Jonathan Worthington has just announced a new release of Comma (the IDE for the Raku Programming Language), both the paid version as well as the free Community Edition! With a lot of new pod related features, support for meta-class methods (handy if you’re using Red), and a nice bunch of bug fixes and other improvements.

            If you like the Comma Community Edition, consider buying the Comma Complete Edition with additional features: it will pay for further development of the free version as well as for future complete editions!

          • TPF made me wait 301 hours to learn my punishment
  • Leftovers

    • Bill Gates is getting divorced [ He tweeted ]

      After a tweet we know that mr. Bill Gates is divorcing his wife Melinda Gates.

    • Science

      • Anumeracy is bad, and I just met it

        The graph above represents the membership of an organization, from 2011 to 2021. I saw it by chance, because someone posted it online, worrying that the organization may never recover for such a steep loss. He wrote, more or less: “a 10% decrease in membership in one year! If this is confirmed, it’s a meltdown!”

    • Health/Nutrition

      • What can policymakers learn from the UK’s RECOVERY trial to improve clinical research for COVID-19 and beyond?

        In early March 2020, Oxford University scientists Martin Landray and Peter Horby recognized the crucial role well-designed clinical trials would play in combating the emerging pandemic and avoiding the mistakes of past health crises, where “everyone runs around like headless chickens with scientists and doctors acting alone, each testing different treatments in small numbers of patients; creating lots of noise, but no answers.” Landray and Horby consequently focused on four “keys” to the RECOVERY trial: size, speed, randomization, and simplicity. Without an easy way to enroll patients in a randomized trial, doctors would be left to make individual choices about experimental treatments and would not be able to generate good evidence of whether those treatments actually worked.

        Broadly speaking, RECOVERY is a “platform” trial, a clinical trial “defined by the broad goal of finding the best treatment for a disease by simultaneously investigating multiple treatments . . . [where the] focus is on the disease rather than any particular experimental therapy.” (In other instances, “platform” trials are called “master protocol trials,” “basket trials, or “umbrella trials.”)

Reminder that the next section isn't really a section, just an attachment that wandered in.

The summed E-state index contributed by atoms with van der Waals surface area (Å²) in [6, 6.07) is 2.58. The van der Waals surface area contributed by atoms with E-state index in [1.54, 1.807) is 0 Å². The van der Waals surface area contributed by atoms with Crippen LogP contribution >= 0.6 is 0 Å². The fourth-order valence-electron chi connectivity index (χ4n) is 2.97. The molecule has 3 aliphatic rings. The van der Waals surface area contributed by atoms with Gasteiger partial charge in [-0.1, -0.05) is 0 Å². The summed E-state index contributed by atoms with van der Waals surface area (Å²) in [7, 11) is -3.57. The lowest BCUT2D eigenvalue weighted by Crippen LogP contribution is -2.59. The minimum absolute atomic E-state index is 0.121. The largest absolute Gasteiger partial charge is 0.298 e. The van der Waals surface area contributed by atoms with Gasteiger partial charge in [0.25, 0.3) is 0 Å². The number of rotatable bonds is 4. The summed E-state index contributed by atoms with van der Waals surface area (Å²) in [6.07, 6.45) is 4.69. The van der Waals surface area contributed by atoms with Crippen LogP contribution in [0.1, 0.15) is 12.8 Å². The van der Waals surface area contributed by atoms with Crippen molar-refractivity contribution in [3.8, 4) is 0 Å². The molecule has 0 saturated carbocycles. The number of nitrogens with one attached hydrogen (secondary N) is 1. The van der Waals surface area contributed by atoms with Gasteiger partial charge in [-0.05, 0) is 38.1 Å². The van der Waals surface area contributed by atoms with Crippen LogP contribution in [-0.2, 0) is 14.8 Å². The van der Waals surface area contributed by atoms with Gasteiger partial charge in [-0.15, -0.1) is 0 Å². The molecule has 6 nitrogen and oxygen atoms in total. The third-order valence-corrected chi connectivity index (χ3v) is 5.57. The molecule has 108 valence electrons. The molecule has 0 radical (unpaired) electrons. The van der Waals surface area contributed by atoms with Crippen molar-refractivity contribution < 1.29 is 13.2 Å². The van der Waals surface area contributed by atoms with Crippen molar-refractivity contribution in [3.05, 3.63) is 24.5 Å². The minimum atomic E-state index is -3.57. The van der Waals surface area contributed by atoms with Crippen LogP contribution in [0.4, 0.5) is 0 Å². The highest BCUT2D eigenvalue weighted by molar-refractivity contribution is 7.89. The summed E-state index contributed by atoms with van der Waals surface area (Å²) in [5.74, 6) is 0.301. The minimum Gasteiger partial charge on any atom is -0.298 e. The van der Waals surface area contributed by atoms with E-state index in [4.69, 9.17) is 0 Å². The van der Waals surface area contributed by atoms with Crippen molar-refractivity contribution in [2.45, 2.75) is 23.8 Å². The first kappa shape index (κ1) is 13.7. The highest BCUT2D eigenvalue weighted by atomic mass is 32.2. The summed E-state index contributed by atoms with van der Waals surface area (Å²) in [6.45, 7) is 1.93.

To achieve its aims, RECOVERY was designed to make randomizing treatments fast and simple for doctors. It is “multi-armed” with a single control, meaning that instead of inefficiently testing each intervention against its own control group, only a single control is needed to test multiple interventions. It is also “adaptive,” meaning that the trial design is modified based on interim data analyses, such as by randomizing fewer patients to less promising treatments and shutting down treatment arms that have been shown to be ineffective, such as hydroxychloroquine, lopinavir/ritonavir, and azithromycin. The RECOVERY trial can also add arms; for example, this fall it added aspirin, colchicine, and Regeneron’s antibody cocktail. Thus far, the trial has investigated 13 products, with positive results reported for dexamethasone and tocilizumab.

    • Integrity/Availability

      • Proprietary

        • Ransomware Hits Scripps Health, Disrupting Critical Care, Online Portal

          Scripps Health in San Diego was hit by a ransomware attack over the weekend, forcing the health system into EHR downtime. Some critical care patients were diverted and the online patient portal has been taken offline, according to local news outlet San Diego Union-Tribune.

          Monday appointments were also postponed due to the cyberattack, which disrupted operations at two of Scripps’ four main hospitals and backup servers that reside in Arizona. Providers and other clinicians are leveraging paper records, as telemetry has been impacted at most care sites. Access to medical imaging also appears to be down.

          Reports say all four hospitals in Encinitas, La Jolla, San Diego, and Chula Vista were placed on emergency care diversion for stroke and heart attack patients, who were diverted to other medical centers when possible. All trauma patients were also diverted.

        • Spotify’s Redesigned Desktop App is Now Available on Linux

          Spotify announced a redesign of its desktop app at the end of March, and the revamp has finally found its way to my Linux desktop — and maybe yours, too!

          The UI rejig improves the music streaming client’s core navigation, in particular access to search. In older versions of the client the ‘search’ feature appeared and disappeared depending on the view. Now it’s in the sidebar, in all views.

        • Pseudo-Open Source

          • Privatisation/Privateering

            • Linux Foundation

        • Security

          • Security updates for Monday